Cytokine plasma levels: reliable predictors for radiation pneumonitis?

Claudia E Rübe, Jan Palm, Michael Erren, Jochen Fleckenstein, Jochem König, Klaus Remberger, Christian Rübe
PloS One 2008, 3 (8): e2898

BACKGROUND: Radiotherapy (RT) is the primary treatment modality for inoperable, locally advanced non-small-cell lung cancer (NSCLC), but even with highly conformal treatment planning, radiation pneumonitis (RP) remains the most serious, dose-limiting complication. Previous clinical reports proposed that cytokine plasma levels measured during RT allow to estimate the individual risk of patients to develop RP. The identification of such cytokine risk profiles would facilitate tailoring radiotherapy to maximize treatment efficacy and to minimize radiation toxicity. However, cytokines are produced not only in normal lung tissue after irradiation, but are also over-expressed in tumour cells of NSCLC specimens. This tumour-derived cytokine production may influence circulating plasma levels in NSCLC patients. The aim of the present study was to investigate the prognostic value of TNF-alpha, IL-1beta, IL-6 and TGF-beta1 plasma levels to predict radiation pneumonitis and to evaluate the impact of tumour-derived cytokine production on circulating plasma levels in patients irradiated for NSCLC.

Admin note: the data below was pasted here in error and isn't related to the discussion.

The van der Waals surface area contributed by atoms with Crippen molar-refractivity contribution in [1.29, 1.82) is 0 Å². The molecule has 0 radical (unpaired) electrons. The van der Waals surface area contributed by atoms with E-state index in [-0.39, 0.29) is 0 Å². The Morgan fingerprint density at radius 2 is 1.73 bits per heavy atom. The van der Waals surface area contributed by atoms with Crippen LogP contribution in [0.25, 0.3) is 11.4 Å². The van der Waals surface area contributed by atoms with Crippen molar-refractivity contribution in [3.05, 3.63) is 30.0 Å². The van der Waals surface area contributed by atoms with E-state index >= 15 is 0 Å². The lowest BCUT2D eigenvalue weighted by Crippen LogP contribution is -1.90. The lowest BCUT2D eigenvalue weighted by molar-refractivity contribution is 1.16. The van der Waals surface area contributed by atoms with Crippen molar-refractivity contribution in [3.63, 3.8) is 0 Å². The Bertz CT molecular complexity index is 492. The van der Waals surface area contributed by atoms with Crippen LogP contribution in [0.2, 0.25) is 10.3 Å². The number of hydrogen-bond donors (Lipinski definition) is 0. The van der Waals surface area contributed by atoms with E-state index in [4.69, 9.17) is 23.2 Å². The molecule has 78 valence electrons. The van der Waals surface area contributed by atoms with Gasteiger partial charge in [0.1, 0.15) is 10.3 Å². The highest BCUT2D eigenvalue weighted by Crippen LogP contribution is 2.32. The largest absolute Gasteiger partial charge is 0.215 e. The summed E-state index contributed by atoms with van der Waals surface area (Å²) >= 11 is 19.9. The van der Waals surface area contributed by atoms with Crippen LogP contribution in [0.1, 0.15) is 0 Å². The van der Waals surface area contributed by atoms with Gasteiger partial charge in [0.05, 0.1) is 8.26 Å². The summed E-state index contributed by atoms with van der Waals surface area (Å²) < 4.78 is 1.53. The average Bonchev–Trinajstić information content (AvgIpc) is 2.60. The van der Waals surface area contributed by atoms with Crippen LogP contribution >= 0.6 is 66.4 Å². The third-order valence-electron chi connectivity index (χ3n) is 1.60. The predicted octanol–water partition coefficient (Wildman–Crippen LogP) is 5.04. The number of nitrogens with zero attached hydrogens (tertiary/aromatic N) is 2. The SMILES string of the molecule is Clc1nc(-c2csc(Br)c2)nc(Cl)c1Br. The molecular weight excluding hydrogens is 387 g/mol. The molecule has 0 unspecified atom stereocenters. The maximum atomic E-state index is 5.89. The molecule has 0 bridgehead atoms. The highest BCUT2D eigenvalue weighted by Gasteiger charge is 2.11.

METHODOLOGY/PRINCIPAL FINDINGS: In 52 NSCLC patients (stage I-III) cytokine plasma levels were investigated by ELISA before and weekly during RT, during follow-up (1/3/6/9 months after RT), and at the onset of RP. Tumour biopsies were immunohistochemically stained for IL-6 and TGF-beta1, and immunoreactivity was quantified (grade 1-4). RP was evaluated according to LENT-SOMA scale. Tumour response was assessed according to RECIST criteria by chest-CT during follow-up. In our clinical study 21 out of 52 patients developed RP (grade I/II/III/IV: 11/3/6/1 patients). Unexpectedly, cytokine plasma levels measured before and during RT did not correlate with RP incidence. In most patients IL-6 and TGF-beta1 plasma levels were already elevated before RT and correlated significantly with the IL-6 and TGF-beta1 production in corresponding tumour biopsies. Moreover, IL-6 and TGF-beta1 plasma levels measured during follow-up were significantly associated with the individual tumour responses of these patients.

CONCLUSIONS/SIGNIFICANCE: The results of this study did not confirm that cytokine plasma levels, neither their absolute nor any relative values, may identify patients at risk for RP. In contrast, the clear correlations of IL-6 and TGF-beta1 plasma levels with the cytokine production in corresponding tumour biopsies and with the individual tumour responses suggest that the tumour is the major source of circulating cytokines in patients receiving RT for advanced NSCLC.


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